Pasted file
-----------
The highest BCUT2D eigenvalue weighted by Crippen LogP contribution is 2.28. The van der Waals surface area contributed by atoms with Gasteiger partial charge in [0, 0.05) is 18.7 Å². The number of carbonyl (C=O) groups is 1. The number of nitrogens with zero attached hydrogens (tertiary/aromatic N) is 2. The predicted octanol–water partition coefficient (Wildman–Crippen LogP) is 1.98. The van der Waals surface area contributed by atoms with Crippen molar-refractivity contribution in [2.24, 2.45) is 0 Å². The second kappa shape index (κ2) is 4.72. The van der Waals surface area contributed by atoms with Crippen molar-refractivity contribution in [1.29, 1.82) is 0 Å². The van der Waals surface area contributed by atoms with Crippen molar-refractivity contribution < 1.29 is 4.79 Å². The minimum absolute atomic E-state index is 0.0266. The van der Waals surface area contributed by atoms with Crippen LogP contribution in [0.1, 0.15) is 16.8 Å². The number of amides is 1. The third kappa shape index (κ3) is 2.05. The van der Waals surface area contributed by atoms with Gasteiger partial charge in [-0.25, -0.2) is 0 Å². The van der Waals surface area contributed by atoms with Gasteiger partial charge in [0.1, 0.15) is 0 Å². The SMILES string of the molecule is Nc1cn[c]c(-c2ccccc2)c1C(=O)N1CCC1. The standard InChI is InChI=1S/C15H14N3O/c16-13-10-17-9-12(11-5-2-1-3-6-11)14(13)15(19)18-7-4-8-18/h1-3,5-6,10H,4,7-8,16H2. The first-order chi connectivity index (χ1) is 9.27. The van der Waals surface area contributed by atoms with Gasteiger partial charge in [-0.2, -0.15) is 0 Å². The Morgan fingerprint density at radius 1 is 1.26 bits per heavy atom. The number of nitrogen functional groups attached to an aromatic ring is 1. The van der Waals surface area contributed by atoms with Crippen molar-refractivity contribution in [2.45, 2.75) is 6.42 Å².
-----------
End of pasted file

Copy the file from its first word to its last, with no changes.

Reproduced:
The highest BCUT2D eigenvalue weighted by Crippen LogP contribution is 2.28. The van der Waals surface area contributed by atoms with Gasteiger partial charge in [0, 0.05) is 18.7 Å². The number of carbonyl (C=O) groups is 1. The number of nitrogens with zero attached hydrogens (tertiary/aromatic N) is 2. The predicted octanol–water partition coefficient (Wildman–Crippen LogP) is 1.98. The van der Waals surface area contributed by atoms with Crippen molar-refractivity contribution in [2.24, 2.45) is 0 Å². The second kappa shape index (κ2) is 4.72. The van der Waals surface area contributed by atoms with Crippen molar-refractivity contribution in [1.29, 1.82) is 0 Å². The van der Waals surface area contributed by atoms with Crippen molar-refractivity contribution < 1.29 is 4.79 Å². The minimum absolute atomic E-state index is 0.0266. The van der Waals surface area contributed by atoms with Crippen LogP contribution in [0.1, 0.15) is 16.8 Å². The number of amides is 1. The third kappa shape index (κ3) is 2.05. The van der Waals surface area contributed by atoms with Gasteiger partial charge in [-0.25, -0.2) is 0 Å². The van der Waals surface area contributed by atoms with Gasteiger partial charge in [0.1, 0.15) is 0 Å². The SMILES string of the molecule is Nc1cn[c]c(-c2ccccc2)c1C(=O)N1CCC1. The standard InChI is InChI=1S/C15H14N3O/c16-13-10-17-9-12(11-5-2-1-3-6-11)14(13)15(19)18-7-4-8-18/h1-3,5-6,10H,4,7-8,16H2. The first-order chi connectivity index (χ1) is 9.27. The van der Waals surface area contributed by atoms with Gasteiger partial charge in [-0.2, -0.15) is 0 Å². The Morgan fingerprint density at radius 1 is 1.26 bits per heavy atom. The number of nitrogen functional groups attached to an aromatic ring is 1. The van der Waals surface area contributed by atoms with Crippen molar-refractivity contribution in [2.45, 2.75) is 6.42 Å².